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Experts: Concessions key to Costa Rica growth

From the print edition

It is widely agreed upon that in coming years investment in Costa Rica’s infrastructure will be a vital part of maintaining a high quality of life for residents as well as achieving positive social and economic growth. The only problem is paying for it.

As part of its national transportation plan, the Public Works and Transport Ministry estimates that from 2011 to 2018, $8.5 billion is needed to fund investments in the country’s transportation infrastructure. The Costa Rican Water and Sewer Institute calculates that $1.8 billion is needed over the next five years for investment in water and sewer infrastructure. National and local governments have also talked about new and updated highways, trains, trolleys, airports and seaports. The list goes on, but funding is scarce.

Which is why, at a recent conference sponsored by the U.S. Embassy and the Costa Rican-American Chamber of Commerce, Ambassador Anne Slaughter Andrew and a panel of experts in the area of public concessions made the pitch that a viable solution would be handing over some of the projects on the government wish list to private entities. Andrew said public-private concessions could relieve the burden on taxpayers and allow infrastructure development to take place in the country at a time when public funding is limited.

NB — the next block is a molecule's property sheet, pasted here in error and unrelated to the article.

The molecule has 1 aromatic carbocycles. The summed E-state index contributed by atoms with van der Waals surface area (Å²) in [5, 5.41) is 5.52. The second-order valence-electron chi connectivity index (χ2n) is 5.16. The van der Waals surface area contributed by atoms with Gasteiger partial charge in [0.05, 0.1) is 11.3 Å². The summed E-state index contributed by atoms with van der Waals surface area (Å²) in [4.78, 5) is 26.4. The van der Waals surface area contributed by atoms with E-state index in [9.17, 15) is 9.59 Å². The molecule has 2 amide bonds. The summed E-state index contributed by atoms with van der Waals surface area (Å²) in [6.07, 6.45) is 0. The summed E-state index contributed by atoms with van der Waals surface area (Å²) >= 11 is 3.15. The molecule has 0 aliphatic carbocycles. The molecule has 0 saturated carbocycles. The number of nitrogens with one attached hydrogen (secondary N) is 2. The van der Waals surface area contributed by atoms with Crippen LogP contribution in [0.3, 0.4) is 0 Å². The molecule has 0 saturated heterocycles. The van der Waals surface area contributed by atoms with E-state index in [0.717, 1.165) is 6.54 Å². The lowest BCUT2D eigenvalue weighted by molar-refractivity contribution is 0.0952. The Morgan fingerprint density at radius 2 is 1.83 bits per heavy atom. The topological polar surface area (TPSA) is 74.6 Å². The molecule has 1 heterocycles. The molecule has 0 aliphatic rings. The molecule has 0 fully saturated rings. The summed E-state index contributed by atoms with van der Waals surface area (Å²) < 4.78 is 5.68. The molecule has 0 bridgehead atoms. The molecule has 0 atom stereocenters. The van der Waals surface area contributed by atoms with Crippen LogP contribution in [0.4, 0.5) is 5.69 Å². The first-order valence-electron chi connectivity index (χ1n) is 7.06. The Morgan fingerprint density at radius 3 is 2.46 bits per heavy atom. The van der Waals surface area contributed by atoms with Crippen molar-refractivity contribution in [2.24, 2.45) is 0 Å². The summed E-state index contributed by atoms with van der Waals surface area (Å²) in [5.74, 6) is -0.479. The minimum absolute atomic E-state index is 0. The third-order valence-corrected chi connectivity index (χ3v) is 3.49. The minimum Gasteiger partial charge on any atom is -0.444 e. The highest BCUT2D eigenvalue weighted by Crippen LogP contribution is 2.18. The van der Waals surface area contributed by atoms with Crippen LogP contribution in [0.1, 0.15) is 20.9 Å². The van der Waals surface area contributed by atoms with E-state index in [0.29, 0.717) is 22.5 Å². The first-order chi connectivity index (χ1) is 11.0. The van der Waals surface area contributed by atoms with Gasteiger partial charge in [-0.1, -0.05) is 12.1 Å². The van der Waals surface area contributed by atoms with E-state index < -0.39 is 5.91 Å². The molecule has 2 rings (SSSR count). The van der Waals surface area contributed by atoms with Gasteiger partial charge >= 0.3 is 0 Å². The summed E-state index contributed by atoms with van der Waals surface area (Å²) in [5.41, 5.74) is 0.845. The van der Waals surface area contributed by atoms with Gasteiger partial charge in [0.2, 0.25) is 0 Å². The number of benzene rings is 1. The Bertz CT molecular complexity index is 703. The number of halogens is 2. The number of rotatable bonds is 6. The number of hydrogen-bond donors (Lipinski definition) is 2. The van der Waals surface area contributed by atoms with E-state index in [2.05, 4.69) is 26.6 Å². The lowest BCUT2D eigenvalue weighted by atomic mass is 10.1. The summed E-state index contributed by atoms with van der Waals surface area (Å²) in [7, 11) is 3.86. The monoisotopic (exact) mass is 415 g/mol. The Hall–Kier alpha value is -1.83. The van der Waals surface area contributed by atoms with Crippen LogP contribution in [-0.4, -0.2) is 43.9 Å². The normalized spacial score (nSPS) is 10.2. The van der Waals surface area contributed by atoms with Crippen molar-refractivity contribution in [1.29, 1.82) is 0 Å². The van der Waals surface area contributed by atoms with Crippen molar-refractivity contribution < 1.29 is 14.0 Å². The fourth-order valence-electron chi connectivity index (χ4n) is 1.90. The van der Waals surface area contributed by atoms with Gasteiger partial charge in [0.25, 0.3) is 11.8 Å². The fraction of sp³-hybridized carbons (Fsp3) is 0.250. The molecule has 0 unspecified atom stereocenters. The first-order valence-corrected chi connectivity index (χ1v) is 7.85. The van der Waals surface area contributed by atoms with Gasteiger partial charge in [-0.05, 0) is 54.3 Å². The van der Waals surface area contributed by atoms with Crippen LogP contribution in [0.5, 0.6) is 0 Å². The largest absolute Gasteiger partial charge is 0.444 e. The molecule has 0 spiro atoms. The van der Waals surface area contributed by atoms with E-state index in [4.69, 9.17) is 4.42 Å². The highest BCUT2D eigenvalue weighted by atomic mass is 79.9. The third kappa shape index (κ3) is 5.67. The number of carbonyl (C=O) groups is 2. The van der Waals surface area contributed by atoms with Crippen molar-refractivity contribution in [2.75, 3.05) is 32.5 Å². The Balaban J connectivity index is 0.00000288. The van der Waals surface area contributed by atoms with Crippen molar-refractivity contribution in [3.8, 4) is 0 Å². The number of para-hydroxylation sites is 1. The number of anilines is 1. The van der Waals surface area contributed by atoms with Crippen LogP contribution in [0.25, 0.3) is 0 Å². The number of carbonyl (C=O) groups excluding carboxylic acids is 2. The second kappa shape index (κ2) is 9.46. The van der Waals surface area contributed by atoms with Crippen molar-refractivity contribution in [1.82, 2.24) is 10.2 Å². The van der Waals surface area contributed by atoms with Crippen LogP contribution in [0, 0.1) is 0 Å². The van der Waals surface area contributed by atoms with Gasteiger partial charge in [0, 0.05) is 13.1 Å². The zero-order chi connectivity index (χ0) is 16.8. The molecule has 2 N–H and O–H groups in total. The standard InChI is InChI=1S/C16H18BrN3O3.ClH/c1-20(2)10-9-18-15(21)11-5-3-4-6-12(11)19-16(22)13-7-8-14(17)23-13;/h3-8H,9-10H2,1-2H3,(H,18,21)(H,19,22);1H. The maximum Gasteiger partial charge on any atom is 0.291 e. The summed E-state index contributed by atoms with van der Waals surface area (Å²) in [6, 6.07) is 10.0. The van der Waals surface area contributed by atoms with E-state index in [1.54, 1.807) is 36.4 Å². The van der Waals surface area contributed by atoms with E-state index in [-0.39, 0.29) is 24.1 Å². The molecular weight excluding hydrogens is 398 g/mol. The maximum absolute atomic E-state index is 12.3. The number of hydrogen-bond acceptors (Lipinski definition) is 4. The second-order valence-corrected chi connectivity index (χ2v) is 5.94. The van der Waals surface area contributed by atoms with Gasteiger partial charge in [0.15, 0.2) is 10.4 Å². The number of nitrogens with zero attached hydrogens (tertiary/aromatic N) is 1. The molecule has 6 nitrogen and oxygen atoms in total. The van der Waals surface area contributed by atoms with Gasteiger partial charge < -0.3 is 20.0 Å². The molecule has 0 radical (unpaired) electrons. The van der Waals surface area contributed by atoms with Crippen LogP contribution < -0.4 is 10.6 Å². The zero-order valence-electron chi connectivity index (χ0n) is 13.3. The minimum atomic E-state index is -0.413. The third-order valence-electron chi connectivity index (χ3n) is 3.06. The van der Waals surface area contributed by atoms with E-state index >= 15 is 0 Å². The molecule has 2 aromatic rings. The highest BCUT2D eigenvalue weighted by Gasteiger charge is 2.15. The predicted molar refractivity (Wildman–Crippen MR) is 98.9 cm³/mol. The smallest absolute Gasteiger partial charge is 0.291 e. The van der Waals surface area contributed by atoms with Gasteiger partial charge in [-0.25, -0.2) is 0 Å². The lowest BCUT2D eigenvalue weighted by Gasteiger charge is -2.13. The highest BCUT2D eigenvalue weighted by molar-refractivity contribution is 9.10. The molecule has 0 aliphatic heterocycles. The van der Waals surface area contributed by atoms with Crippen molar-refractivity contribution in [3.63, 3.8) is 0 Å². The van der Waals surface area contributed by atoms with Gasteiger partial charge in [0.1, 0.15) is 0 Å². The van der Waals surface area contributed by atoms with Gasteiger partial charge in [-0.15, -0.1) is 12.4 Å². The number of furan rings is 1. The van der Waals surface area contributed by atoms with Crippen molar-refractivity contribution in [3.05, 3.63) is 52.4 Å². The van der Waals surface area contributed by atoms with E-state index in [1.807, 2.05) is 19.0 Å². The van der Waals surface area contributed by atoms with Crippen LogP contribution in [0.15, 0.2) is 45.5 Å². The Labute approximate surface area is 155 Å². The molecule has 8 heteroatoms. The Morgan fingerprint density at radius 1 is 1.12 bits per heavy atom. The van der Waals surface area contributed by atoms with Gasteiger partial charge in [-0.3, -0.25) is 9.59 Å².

Several projects in Costa Rica have either used or are in the process of using this model, including the Caldera Highway, renovation of the Daniel Oduber International Airport in Liberia, in the northwestern Guanacaste province, and renovation of the Moín port on the Caribbean coast. 

John Buttarazzi, former director of New York’s Empire State Development Corp., said that concession partnerships are mutually beneficial. When the options of increasing debt or raising taxes to fund projects are off the table, a third alternative is to allow private companies to take over the reins. He said people shouldn’t fear a company’s profit motive. 

Another aspect of the forum focused on the process for creating contracts in Costa Rica between private companies and the government. Flemming Falkentoft, legal manager of APM Terminals, the company carrying out the $948 million Moín port renovation, said Costa Rica should make some changes to its national concession process and move toward standardization. 

Mónica Araya, president of the Chamber of Exporters, displayed 2011 statistics from a global competitiveness survey that listed government bureaucracy and lack of adequate infrastructure as the No. 1 and No. 2 impediments, respectively, to doing business in the country.


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